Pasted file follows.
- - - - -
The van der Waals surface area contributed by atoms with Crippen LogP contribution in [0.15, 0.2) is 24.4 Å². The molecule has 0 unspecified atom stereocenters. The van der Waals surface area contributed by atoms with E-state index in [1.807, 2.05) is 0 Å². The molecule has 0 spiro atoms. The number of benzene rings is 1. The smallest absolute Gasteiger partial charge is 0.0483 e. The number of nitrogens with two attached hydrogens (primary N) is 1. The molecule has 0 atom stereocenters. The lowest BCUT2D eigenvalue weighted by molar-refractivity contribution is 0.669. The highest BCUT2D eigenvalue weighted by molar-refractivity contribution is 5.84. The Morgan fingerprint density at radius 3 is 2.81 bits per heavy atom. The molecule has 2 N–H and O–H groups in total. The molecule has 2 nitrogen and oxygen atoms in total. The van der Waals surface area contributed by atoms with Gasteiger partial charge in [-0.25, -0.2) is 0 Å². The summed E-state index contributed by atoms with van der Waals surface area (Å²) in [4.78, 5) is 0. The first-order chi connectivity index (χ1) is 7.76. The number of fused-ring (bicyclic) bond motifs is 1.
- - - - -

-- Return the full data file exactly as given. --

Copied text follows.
The van der Waals surface area contributed by atoms with Crippen LogP contribution in [0.15, 0.2) is 24.4 Å². The molecule has 0 unspecified atom stereocenters. The van der Waals surface area contributed by atoms with E-state index in [1.807, 2.05) is 0 Å². The molecule has 0 spiro atoms. The number of benzene rings is 1. The smallest absolute Gasteiger partial charge is 0.0483 e. The number of nitrogens with two attached hydrogens (primary N) is 1. The molecule has 0 atom stereocenters. The lowest BCUT2D eigenvalue weighted by molar-refractivity contribution is 0.669. The highest BCUT2D eigenvalue weighted by molar-refractivity contribution is 5.84. The Morgan fingerprint density at radius 3 is 2.81 bits per heavy atom. The molecule has 2 N–H and O–H groups in total. The molecule has 2 nitrogen and oxygen atoms in total. The van der Waals surface area contributed by atoms with Gasteiger partial charge in [-0.25, -0.2) is 0 Å². The summed E-state index contributed by atoms with van der Waals surface area (Å²) in [4.78, 5) is 0. The first-order chi connectivity index (χ1) is 7.76. The number of fused-ring (bicyclic) bond motifs is 1.